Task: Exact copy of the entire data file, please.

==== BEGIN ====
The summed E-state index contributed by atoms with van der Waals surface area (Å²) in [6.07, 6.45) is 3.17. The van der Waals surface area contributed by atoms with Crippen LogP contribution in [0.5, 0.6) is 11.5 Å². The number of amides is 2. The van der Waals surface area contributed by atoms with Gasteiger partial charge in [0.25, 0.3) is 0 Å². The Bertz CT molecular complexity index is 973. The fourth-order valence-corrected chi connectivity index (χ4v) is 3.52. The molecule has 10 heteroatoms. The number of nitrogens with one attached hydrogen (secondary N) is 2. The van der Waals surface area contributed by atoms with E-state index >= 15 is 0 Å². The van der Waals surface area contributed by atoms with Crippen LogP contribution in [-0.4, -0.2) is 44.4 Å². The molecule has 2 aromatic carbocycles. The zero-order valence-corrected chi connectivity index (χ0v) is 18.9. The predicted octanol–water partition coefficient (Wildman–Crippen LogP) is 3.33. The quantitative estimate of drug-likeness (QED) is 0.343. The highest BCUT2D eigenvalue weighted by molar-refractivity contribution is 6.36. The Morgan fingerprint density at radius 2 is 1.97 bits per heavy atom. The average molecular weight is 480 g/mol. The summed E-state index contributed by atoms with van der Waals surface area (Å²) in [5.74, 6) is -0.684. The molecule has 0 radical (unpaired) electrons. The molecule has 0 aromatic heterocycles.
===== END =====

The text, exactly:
The summed E-state index contributed by atoms with van der Waals surface area (Å²) in [6.07, 6.45) is 3.17. The van der Waals surface area contributed by atoms with Crippen LogP contribution in [0.5, 0.6) is 11.5 Å². The number of amides is 2. The van der Waals surface area contributed by atoms with Gasteiger partial charge in [0.25, 0.3) is 0 Å². The Bertz CT molecular complexity index is 973. The fourth-order valence-corrected chi connectivity index (χ4v) is 3.52. The molecule has 10 heteroatoms. The number of nitrogens with one attached hydrogen (secondary N) is 2. The van der Waals surface area contributed by atoms with E-state index >= 15 is 0 Å². The van der Waals surface area contributed by atoms with Crippen LogP contribution in [-0.4, -0.2) is 44.4 Å². The molecule has 2 aromatic carbocycles. The zero-order valence-corrected chi connectivity index (χ0v) is 18.9. The predicted octanol–water partition coefficient (Wildman–Crippen LogP) is 3.33. The quantitative estimate of drug-likeness (QED) is 0.343. The highest BCUT2D eigenvalue weighted by molar-refractivity contribution is 6.36. The Morgan fingerprint density at radius 2 is 1.97 bits per heavy atom. The average molecular weight is 480 g/mol. The summed E-state index contributed by atoms with van der Waals surface area (Å²) in [5.74, 6) is -0.684. The molecule has 0 radical (unpaired) electrons. The molecule has 0 aromatic heterocycles.